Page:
The ingredients used to craft our noodles and ramen are sourced from organic and fair-trade farmers worldwide, including countries such as Thailand, China, India and Japan.
There are three main parts to a whole grain: the bran, the germ and the endosperm. Whole grains preserve the bran and the germ, while refined grains are stripped down to the starchy endosperm.
We use whole gluten-free grains to create our flours and the milling is carefully completed by family companies who have been producing grain-based noodles for generations. This helps us retain the nutrient richness of the whole grain so we can pass it along to you. Learn more below about the health benefits of the gluten-free grains in our products!
Brown rice is an excellent source of manganese, a mineral that is important for bone and joint health, skin integrity and protection from free radicals ( these are unstable molecules that can cause cell damage, like a ball pinging around a pinball machine). It also contains selenium, a powerful antioxidant that supports thyroid function, and magnesium for our muscles, nerves, bones and energy production. The high fiber content of brown rice (and the other gluten-free grains we use) yields significant benefits to our digestive system, cardiovascular health and blood sugar levels. Evidence suggests replacing white rice with brown rice may lower the risk of Type 2 diabetes.
The rich colour of black rice comes from its high content of an thocynanins, which are a type of antioxidants with anti – cancer and anti-inflammatory properties. One study found that black rice varieties have six times more antioxidants than brown or white rice, while another showed that it has a higher antioxidant count than blueberries. Black rice is also high in protein and fiber.
Considered the king of rice, brown and white basmati or iginated in India and are known for their aromatic and fragrant qualities. In addition to its content of B vitamins for energy levels and magnesium, brown basmati rice has about 20% more fiber than other varieties of brown rice. White basmati rice is lower in carbohydrates than other white rice types, making it a good option for those who enjoy the flavour yet don’t want to spike blood sugar levels.
Red rice has a similar nutrient profile to brown rice – it’s rich in fiber, magnesium and manganese, but the main difference is red rice is higher in antioxidants, which you may have guessed from its lovely reddish colour!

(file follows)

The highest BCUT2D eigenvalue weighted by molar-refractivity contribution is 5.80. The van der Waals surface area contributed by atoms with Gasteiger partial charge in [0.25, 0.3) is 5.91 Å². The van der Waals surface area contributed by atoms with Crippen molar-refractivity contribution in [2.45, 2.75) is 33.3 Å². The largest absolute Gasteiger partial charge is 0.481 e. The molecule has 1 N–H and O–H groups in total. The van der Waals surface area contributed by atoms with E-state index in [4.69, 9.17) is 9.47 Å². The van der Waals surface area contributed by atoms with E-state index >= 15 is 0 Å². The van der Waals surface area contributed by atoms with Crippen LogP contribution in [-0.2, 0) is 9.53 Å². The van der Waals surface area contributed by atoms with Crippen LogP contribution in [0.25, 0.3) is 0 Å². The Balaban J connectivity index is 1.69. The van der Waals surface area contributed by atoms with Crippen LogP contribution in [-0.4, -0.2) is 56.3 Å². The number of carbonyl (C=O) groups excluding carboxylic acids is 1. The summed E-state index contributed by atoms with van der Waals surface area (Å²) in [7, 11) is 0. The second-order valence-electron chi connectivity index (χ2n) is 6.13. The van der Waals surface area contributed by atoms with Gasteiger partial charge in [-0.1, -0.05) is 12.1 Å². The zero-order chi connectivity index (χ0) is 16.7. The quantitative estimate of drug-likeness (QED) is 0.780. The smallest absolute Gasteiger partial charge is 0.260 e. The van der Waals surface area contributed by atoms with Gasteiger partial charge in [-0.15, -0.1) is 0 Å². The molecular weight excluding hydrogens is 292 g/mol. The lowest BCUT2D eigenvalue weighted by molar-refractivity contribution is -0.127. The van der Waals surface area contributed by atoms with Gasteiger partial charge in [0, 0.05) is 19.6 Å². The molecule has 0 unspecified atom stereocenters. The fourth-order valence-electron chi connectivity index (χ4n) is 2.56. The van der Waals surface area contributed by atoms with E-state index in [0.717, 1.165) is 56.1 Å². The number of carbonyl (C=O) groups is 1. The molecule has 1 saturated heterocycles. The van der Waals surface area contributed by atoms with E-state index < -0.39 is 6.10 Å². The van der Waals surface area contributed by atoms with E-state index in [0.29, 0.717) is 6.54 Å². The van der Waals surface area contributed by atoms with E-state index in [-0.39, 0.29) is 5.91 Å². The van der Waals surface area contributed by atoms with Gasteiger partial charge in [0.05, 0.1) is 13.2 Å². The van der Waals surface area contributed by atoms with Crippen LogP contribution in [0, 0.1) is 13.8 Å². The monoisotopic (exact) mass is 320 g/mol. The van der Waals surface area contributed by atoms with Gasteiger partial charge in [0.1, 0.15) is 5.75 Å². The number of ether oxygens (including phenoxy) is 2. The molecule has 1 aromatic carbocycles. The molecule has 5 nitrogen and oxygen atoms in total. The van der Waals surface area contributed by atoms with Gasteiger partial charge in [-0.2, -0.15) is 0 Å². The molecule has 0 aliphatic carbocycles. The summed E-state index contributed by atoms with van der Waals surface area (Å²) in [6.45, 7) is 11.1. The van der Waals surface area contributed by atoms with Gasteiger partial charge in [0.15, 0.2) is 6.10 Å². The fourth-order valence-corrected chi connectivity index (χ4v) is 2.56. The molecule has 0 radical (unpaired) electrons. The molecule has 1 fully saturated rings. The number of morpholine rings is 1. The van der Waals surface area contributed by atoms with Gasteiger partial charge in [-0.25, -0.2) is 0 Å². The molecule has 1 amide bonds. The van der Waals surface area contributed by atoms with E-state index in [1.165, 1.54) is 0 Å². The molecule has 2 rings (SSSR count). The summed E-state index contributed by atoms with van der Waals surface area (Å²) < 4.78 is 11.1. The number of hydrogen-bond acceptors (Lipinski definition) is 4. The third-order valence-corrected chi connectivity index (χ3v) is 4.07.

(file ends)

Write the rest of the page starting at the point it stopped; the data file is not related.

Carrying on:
Quinoa is called a pseudo grain because while it’s not from the same family as grains that come from grasses, it’s used in the same way traditional grains are. Quinoa is a powerhouse of nutrients, including high levels of magnesium, manganese, calcium and iron, plus it’s a complete plant-based protein, which means it contains the nine essential amino acids our bodies need to maintain health. As a bonus, it cooks as quickly as white rice!
This teeny pseudo grain makes up for its diminutive size by packing an enormous nutritional punch. It’s very rich in protein – higher than any other gluten-free grain or pseudo grain. Like quinoa, it contains all of the essential amino acids and amaranth is an abundant source of lysine, an amino acid that’s minimally available in other g rains. It also supplies us with iron, magnesium, manganese and calcium in a nutty- sweet package.
Sea vegetables such as wakame have been used for centuries to promote good health. Wakame is rich in iodine for thyroid function, energy-boosting iron, Vitamin C, calcium and anti-in inflammatory omega-3 fatty acids. The compounds in wakamecan be helpful for blood sugar balance, weight management, cardiovascular health and cancer prevention. With its mild flavour, wakame is the perfect addition to our noodles and ramen!
As a fermented food, miso paste has a multitude of benefits for our overall health. The process of fermentation yields nutrients that are easier for us to absorb as well as probiotics, which aid digestion, boost immunity, support weight loss and improve mood and brain function. One study of Japanese adults found that participants who consumed miso frequently had a lower heart rate than those who sipped it less, while other promising research claims it may be protective against stroke. Our miso is fermented with brown rice and organic, non-GMO soy using a koji starter.